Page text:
Despite our efforts, the method can be further improved in future. First, the NMD target gene set can be refined to improve sensitivity. We compiled the gene set based on mRNA expression change upon NMD inhibition. The set may include both direct and indirect NMD targets. Indirect targets however may not change their expression consistently when NMD activity changes, because their expression may be mainly regulated by other pathways rather than by NMD. Using only direct NMD targets may improve the accuracy of the method. Second, other NMD-inducing features may also be used to measure NMD activity. In our design, we use either the total mRNA expression of NMD target genes or the mRNA isoforms derived from alternative splicing or nonsense mutation alleles to monitor NMD activities. Theoretically, the presence of a uORF and the length of 3’UTR can also be used to select NMD target mRNAs and thus use their (relative) expression to monitor NMD activities. However, these features may not be as robust as the 50/55-bp rule (used for selecting NMD-targeted isoforms in our study), such as only translated uORFs can trigger NMD [26]. Therefore, incorporating these features need further testing. Third, we assume that the NMD activity varies little in normal samples and use it to normalize that in tumors. This assumption may not be absolutely true and normalization may over- or under- estimate the true NMD activity in a tumor sample. It is therefore worthwhile to compare the performances of the metrics with and without normalization.

A good approach of measuring NMD activity is valuable for clinical applications as NMD influences a variety of physiological and pathological processes. For example, the high mutation rate of Upf1 in pancreatic adenosquamous carcinoma [8] and its downregulation in hepatocellular carcinoma [27] indicate that the NMD pathway could be frequently suppressed. Therefore, an estimate of NMD activity can guide NMD-based therapies. In lung adenocarcinoma, we find that the NMD activity can either decrease or increase compared to adjacent normal tissues, suggesting that NMD-inhibition based therapies may result in better effects in some patients than others. Furthermore, we don’t observe any correlation between NMD activity and tumor regression (Additional file 1: Table S6, P > 0.14), suggesting that NMD-inhibition based approach may be applicable to tumors of any stage. Actually, an estimate of NMD activity is also informative for diseases other than tumors.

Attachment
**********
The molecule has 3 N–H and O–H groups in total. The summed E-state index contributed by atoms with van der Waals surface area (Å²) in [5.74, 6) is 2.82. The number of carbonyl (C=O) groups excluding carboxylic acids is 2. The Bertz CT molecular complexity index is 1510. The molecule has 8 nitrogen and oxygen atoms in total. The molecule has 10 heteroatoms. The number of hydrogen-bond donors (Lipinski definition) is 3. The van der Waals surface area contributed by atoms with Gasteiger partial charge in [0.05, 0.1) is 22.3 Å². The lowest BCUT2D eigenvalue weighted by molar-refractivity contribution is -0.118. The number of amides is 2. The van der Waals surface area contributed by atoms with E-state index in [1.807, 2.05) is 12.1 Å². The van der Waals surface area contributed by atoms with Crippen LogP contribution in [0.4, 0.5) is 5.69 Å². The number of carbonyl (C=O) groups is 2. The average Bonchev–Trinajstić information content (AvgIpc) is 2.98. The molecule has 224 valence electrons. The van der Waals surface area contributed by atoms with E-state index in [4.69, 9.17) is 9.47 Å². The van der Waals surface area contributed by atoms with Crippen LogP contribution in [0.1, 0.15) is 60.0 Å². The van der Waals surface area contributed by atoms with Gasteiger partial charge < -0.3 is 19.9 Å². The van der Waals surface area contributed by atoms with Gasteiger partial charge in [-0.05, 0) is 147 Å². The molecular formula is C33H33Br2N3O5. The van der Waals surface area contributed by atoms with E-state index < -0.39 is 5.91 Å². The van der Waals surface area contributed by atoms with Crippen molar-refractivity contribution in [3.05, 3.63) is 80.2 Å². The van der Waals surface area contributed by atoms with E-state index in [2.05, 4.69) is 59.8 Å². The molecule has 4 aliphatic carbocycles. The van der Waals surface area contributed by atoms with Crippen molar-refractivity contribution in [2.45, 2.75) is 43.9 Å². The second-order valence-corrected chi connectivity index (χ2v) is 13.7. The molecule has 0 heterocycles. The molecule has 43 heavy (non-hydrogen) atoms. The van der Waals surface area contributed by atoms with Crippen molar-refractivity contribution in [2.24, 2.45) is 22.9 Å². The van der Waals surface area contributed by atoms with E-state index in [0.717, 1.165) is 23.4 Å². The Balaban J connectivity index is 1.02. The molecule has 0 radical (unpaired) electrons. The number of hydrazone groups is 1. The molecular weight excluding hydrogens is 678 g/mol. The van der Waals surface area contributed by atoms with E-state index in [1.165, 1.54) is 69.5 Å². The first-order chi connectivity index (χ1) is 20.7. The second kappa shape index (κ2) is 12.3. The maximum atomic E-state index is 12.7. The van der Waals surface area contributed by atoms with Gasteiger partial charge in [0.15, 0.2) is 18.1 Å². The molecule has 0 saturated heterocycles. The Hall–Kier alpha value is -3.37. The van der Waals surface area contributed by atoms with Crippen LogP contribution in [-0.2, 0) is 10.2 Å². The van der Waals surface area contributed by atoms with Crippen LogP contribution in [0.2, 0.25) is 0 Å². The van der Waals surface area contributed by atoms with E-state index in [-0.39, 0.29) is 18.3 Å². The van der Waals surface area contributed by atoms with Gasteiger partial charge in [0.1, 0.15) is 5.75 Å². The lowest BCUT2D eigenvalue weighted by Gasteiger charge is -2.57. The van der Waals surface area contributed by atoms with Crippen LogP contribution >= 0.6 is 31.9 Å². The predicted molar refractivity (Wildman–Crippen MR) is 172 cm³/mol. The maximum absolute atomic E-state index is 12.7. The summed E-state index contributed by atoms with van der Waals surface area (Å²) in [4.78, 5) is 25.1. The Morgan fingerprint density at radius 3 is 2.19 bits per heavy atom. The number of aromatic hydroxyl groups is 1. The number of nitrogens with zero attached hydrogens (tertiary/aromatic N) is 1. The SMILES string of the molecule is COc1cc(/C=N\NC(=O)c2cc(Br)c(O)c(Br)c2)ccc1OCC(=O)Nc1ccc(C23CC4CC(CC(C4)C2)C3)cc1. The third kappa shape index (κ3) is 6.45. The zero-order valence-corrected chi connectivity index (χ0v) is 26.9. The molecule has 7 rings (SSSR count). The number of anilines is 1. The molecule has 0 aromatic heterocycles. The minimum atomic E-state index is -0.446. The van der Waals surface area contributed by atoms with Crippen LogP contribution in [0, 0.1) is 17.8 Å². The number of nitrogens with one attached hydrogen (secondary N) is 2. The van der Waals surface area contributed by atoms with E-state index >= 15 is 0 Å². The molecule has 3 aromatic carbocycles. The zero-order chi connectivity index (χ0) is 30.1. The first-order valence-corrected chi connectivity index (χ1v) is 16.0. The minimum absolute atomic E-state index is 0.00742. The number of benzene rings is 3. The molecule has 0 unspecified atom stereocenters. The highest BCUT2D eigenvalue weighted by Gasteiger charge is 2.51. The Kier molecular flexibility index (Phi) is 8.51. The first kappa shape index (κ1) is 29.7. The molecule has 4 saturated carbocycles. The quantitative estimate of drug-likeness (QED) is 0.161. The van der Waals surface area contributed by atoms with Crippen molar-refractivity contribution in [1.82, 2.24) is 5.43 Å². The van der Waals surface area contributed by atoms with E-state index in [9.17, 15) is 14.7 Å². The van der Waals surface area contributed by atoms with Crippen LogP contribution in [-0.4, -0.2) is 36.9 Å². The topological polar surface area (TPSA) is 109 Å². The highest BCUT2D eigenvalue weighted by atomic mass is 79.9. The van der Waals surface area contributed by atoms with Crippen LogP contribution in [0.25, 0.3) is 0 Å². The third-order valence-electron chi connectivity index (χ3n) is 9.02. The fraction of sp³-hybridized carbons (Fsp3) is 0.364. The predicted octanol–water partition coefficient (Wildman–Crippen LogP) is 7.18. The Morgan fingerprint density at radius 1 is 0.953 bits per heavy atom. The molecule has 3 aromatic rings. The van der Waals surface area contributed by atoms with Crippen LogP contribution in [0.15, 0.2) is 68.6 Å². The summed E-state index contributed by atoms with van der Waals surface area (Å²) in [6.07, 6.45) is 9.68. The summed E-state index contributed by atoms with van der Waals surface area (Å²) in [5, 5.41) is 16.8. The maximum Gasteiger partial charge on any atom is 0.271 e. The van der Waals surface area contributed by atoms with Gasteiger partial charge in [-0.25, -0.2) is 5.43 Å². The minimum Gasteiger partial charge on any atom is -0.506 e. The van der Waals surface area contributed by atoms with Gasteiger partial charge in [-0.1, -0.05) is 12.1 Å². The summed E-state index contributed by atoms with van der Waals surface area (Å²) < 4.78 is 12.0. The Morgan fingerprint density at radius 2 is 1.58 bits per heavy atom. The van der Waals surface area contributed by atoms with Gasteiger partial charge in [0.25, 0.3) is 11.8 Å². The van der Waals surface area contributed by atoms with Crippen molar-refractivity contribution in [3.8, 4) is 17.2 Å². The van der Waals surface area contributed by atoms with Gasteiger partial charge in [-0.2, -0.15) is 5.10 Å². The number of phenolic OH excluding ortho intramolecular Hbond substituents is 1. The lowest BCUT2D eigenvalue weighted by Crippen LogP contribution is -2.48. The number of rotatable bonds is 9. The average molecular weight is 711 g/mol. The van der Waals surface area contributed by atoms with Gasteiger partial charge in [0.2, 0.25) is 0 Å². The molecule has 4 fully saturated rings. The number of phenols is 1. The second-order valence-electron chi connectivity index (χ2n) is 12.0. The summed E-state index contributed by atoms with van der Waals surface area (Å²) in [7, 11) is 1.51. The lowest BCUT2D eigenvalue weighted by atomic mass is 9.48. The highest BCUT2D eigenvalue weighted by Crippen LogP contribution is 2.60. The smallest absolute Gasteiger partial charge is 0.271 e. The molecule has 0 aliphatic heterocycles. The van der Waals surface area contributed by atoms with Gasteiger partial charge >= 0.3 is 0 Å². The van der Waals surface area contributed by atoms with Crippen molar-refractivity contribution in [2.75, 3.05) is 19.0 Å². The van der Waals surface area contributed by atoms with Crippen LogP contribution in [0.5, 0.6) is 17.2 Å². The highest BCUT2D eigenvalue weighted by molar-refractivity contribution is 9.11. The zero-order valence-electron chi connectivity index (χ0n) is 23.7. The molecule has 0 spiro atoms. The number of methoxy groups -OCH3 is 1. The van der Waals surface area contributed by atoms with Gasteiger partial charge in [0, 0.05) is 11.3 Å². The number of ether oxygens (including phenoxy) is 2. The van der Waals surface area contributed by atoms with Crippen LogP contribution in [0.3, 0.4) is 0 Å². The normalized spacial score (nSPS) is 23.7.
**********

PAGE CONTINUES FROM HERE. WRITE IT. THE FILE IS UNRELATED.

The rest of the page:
For instance, “PTC read through” drugs have been used to restore the translation of PTC-containing transcripts for diseases such as cystic fibrosis and Duchenne muscular dystrophy etc. in several pilot clinical trials [28]. An estimate of NMD activity in patients can therefore help personalized medicine.

Conclusions

We developed three metrics for inferring NMD activities based on RNA-seq data. Among them, the metric R isoform performs the best due to a moderate size of used target genes and using NMD-free splicing isoforms as a natural control. Our results suggest that NMD activity varies among patients and that the metrics may be used to assess NMD activities in other types of diseases.

Abbreviations

eIF2 α: 

α subunit of eukaryotic initiation factor 2

EJC: 

Exon junction complex

FPKM: 

Fragments per kilobase of transcript per million mapped reads

GEO: 

Gene Expression Omnibus

NMD: 

Nonsense-mediated mRNA decay

PTC: 

Premature termination codon

RNA-seq: 

Whole transcriptome high-throughput sequencing

ROS: 

Reactive oxygen species

Declarations

Acknowledgements

We thank Nobuyoshi Akimitsu and Hidenori Tani for providing the expression data of 9229 mRNAs in UPF1 knockdown, and Pei Hao and Jia Sheng for providing computing resources. We are grateful to Octavio M. Palacios-Gimenez and three reviewers for their constructive comments.

Funding

This work is supported by the National Natural Science Foundation of China (No. 31471224 and 81,030,015) and the National Basic Research Program of China (No. 2011CB510100). The funders had no role in study design, data collection and analysis, decision to publish, or preparation of the manuscript.

Availability of data and materials

The dataset analyzed in this study are available in the NCBI GEO database (https://www.ncbi.nlm.nih.gov/geo/) with accession number GSE40419.

Authors’ contributions

ZZ, LH and XK conceived the study. MW, PZ, YZ, LH and ZZ collected and preprocessed the data, and performed statistical analyses. LH, ZZ, MW and PZ wrote the manuscript. All authors read and approved the final manuscript.

Ethics approval and consent to participate

Not applicable.

Consent for publication

Not applicable.

Competing interests

ZZ became an employee of Zymo Research Corp. during the paper review, and his new employment has no effect in paper preparation and publication.

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Authors’ Affiliations

(1)
State Key Laboratory of Medical Genomics, Institute of Health Sciences, Shanghai Institutes for Biological Sciences, Chinese Academy of Sciences and Ruijin Hospital, Shanghai Jiaotong University School of Medicine
(2)
Department of Biology, University of Rochester
(3)

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Copyright

© The Author(s). 2017